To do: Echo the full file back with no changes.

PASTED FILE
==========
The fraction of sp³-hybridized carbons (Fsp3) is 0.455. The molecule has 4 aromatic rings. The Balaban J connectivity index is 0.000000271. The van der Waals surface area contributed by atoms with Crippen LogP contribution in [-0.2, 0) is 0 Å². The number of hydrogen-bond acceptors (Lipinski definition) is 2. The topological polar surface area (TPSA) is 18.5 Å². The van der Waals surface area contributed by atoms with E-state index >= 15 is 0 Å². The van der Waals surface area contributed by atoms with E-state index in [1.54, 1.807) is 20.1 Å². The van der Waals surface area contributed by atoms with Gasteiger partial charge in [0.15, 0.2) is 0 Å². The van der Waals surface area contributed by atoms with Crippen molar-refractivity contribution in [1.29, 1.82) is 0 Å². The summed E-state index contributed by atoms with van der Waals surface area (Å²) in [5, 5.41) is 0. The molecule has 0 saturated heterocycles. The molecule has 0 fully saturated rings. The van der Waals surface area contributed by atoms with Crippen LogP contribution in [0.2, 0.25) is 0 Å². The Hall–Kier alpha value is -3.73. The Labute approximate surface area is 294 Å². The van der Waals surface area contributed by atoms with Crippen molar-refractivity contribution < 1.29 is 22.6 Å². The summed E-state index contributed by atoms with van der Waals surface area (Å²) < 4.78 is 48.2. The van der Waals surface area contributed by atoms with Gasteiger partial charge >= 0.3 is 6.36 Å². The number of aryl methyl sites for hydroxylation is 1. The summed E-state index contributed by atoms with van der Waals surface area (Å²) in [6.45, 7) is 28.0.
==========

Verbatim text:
The fraction of sp³-hybridized carbons (Fsp3) is 0.455. The molecule has 4 aromatic rings. The Balaban J connectivity index is 0.000000271. The van der Waals surface area contributed by atoms with Crippen LogP contribution in [-0.2, 0) is 0 Å². The number of hydrogen-bond acceptors (Lipinski definition) is 2. The topological polar surface area (TPSA) is 18.5 Å². The van der Waals surface area contributed by atoms with E-state index >= 15 is 0 Å². The van der Waals surface area contributed by atoms with E-state index in [1.54, 1.807) is 20.1 Å². The van der Waals surface area contributed by atoms with Gasteiger partial charge in [0.15, 0.2) is 0 Å². The van der Waals surface area contributed by atoms with Crippen molar-refractivity contribution in [1.29, 1.82) is 0 Å². The summed E-state index contributed by atoms with van der Waals surface area (Å²) in [5, 5.41) is 0. The molecule has 0 saturated heterocycles. The molecule has 0 fully saturated rings. The van der Waals surface area contributed by atoms with Crippen LogP contribution in [0.2, 0.25) is 0 Å². The Hall–Kier alpha value is -3.73. The Labute approximate surface area is 294 Å². The van der Waals surface area contributed by atoms with Crippen molar-refractivity contribution < 1.29 is 22.6 Å². The summed E-state index contributed by atoms with van der Waals surface area (Å²) < 4.78 is 48.2. The van der Waals surface area contributed by atoms with Gasteiger partial charge >= 0.3 is 6.36 Å². The number of aryl methyl sites for hydroxylation is 1. The summed E-state index contributed by atoms with van der Waals surface area (Å²) in [6.45, 7) is 28.0.